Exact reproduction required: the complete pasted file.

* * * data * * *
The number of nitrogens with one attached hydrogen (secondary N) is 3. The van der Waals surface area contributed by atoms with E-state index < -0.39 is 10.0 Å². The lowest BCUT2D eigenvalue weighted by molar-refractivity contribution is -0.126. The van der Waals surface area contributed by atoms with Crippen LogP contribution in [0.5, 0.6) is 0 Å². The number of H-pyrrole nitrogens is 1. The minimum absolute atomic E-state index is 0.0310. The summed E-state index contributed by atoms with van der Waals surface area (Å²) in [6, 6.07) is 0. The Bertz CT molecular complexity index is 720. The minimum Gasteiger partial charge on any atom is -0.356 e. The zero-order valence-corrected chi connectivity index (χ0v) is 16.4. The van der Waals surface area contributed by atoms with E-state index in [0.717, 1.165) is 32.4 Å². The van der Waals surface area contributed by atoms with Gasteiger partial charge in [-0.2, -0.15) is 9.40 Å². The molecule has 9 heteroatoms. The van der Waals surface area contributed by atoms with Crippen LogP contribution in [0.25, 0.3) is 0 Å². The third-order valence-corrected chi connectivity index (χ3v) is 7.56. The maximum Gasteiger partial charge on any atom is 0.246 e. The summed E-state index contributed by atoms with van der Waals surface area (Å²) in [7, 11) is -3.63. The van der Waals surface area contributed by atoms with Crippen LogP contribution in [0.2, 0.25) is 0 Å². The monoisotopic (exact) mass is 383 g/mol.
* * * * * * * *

The number of nitrogens with one attached hydrogen (secondary N) is 3. The van der Waals surface area contributed by atoms with E-state index < -0.39 is 10.0 Å². The lowest BCUT2D eigenvalue weighted by molar-refractivity contribution is -0.126. The van der Waals surface area contributed by atoms with Crippen LogP contribution in [0.5, 0.6) is 0 Å². The number of H-pyrrole nitrogens is 1. The minimum absolute atomic E-state index is 0.0310. The summed E-state index contributed by atoms with van der Waals surface area (Å²) in [6, 6.07) is 0. The Bertz CT molecular complexity index is 720. The minimum Gasteiger partial charge on any atom is -0.356 e. The zero-order valence-corrected chi connectivity index (χ0v) is 16.4. The van der Waals surface area contributed by atoms with E-state index in [0.717, 1.165) is 32.4 Å². The van der Waals surface area contributed by atoms with Gasteiger partial charge in [-0.2, -0.15) is 9.40 Å². The molecule has 9 heteroatoms. The van der Waals surface area contributed by atoms with Crippen LogP contribution in [0.25, 0.3) is 0 Å². The third-order valence-corrected chi connectivity index (χ3v) is 7.56. The maximum Gasteiger partial charge on any atom is 0.246 e. The summed E-state index contributed by atoms with van der Waals surface area (Å²) in [7, 11) is -3.63. The van der Waals surface area contributed by atoms with Crippen LogP contribution in [0.2, 0.25) is 0 Å². The monoisotopic (exact) mass is 383 g/mol.